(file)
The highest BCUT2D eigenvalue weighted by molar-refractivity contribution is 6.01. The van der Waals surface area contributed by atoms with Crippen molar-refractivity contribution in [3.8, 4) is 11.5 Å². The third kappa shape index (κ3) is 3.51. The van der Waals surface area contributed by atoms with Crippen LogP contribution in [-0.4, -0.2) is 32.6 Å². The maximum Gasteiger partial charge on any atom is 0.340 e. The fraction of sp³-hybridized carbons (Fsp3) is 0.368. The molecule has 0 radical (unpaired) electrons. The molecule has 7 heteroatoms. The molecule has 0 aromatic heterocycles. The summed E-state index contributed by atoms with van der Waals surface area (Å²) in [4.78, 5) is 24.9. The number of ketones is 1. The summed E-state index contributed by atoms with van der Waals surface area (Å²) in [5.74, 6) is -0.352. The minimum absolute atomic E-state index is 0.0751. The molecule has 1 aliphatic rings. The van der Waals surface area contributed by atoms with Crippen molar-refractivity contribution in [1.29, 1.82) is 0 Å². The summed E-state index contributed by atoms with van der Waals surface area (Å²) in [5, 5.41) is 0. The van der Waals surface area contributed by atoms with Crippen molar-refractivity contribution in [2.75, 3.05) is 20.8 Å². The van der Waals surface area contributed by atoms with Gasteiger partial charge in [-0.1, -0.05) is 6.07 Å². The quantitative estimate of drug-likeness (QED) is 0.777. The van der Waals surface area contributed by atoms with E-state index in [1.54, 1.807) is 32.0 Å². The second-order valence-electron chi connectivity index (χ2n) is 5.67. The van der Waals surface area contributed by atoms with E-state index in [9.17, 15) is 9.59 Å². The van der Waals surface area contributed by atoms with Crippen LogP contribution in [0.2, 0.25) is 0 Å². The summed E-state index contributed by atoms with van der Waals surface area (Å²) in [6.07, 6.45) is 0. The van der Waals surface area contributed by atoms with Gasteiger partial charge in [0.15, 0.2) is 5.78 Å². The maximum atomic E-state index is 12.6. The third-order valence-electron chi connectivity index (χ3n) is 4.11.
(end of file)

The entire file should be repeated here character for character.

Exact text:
The highest BCUT2D eigenvalue weighted by molar-refractivity contribution is 6.01. The van der Waals surface area contributed by atoms with Crippen molar-refractivity contribution in [3.8, 4) is 11.5 Å². The third kappa shape index (κ3) is 3.51. The van der Waals surface area contributed by atoms with Crippen LogP contribution in [-0.4, -0.2) is 32.6 Å². The maximum Gasteiger partial charge on any atom is 0.340 e. The fraction of sp³-hybridized carbons (Fsp3) is 0.368. The molecule has 0 radical (unpaired) electrons. The molecule has 7 heteroatoms. The molecule has 0 aromatic heterocycles. The summed E-state index contributed by atoms with van der Waals surface area (Å²) in [4.78, 5) is 24.9. The number of ketones is 1. The summed E-state index contributed by atoms with van der Waals surface area (Å²) in [5.74, 6) is -0.352. The minimum absolute atomic E-state index is 0.0751. The molecule has 1 aliphatic rings. The van der Waals surface area contributed by atoms with Crippen molar-refractivity contribution in [1.29, 1.82) is 0 Å². The summed E-state index contributed by atoms with van der Waals surface area (Å²) in [5, 5.41) is 0. The van der Waals surface area contributed by atoms with Crippen molar-refractivity contribution in [2.75, 3.05) is 20.8 Å². The van der Waals surface area contributed by atoms with Gasteiger partial charge in [-0.1, -0.05) is 6.07 Å². The quantitative estimate of drug-likeness (QED) is 0.777. The van der Waals surface area contributed by atoms with E-state index in [1.54, 1.807) is 32.0 Å². The second-order valence-electron chi connectivity index (χ2n) is 5.67. The van der Waals surface area contributed by atoms with E-state index in [9.17, 15) is 9.59 Å². The van der Waals surface area contributed by atoms with Crippen LogP contribution in [0.2, 0.25) is 0 Å². The summed E-state index contributed by atoms with van der Waals surface area (Å²) in [6.07, 6.45) is 0. The van der Waals surface area contributed by atoms with Gasteiger partial charge in [0.15, 0.2) is 5.78 Å². The maximum atomic E-state index is 12.6. The third-order valence-electron chi connectivity index (χ3n) is 4.11.